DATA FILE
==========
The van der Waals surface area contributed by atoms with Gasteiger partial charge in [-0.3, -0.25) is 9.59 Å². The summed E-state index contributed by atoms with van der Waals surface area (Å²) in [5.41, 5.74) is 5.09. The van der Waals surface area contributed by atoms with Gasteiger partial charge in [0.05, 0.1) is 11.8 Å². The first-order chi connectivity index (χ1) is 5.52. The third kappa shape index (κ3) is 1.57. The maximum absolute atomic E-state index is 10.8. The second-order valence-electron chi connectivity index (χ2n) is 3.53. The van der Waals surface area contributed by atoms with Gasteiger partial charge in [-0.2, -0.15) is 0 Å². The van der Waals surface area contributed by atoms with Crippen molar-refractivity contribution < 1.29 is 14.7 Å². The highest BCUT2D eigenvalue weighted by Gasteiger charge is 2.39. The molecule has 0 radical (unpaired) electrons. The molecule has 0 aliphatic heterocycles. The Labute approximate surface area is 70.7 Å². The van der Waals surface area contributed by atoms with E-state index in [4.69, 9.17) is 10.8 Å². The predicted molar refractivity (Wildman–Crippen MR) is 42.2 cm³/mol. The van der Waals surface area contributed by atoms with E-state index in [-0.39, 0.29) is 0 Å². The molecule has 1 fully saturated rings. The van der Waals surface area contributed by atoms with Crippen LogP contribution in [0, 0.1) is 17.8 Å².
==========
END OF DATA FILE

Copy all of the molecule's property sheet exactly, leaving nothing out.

The van der Waals surface area contributed by atoms with Gasteiger partial charge in [-0.3, -0.25) is 9.59 Å². The summed E-state index contributed by atoms with van der Waals surface area (Å²) in [5.41, 5.74) is 5.09. The van der Waals surface area contributed by atoms with Gasteiger partial charge in [0.05, 0.1) is 11.8 Å². The first-order chi connectivity index (χ1) is 5.52. The third kappa shape index (κ3) is 1.57. The maximum absolute atomic E-state index is 10.8. The second-order valence-electron chi connectivity index (χ2n) is 3.53. The van der Waals surface area contributed by atoms with Gasteiger partial charge in [-0.2, -0.15) is 0 Å². The van der Waals surface area contributed by atoms with Crippen molar-refractivity contribution < 1.29 is 14.7 Å². The highest BCUT2D eigenvalue weighted by Gasteiger charge is 2.39. The molecule has 0 radical (unpaired) electrons. The molecule has 0 aliphatic heterocycles. The Labute approximate surface area is 70.7 Å². The van der Waals surface area contributed by atoms with E-state index in [4.69, 9.17) is 10.8 Å². The predicted molar refractivity (Wildman–Crippen MR) is 42.2 cm³/mol. The van der Waals surface area contributed by atoms with E-state index in [-0.39, 0.29) is 0 Å². The molecule has 1 fully saturated rings. The van der Waals surface area contributed by atoms with Crippen LogP contribution in [0, 0.1) is 17.8 Å².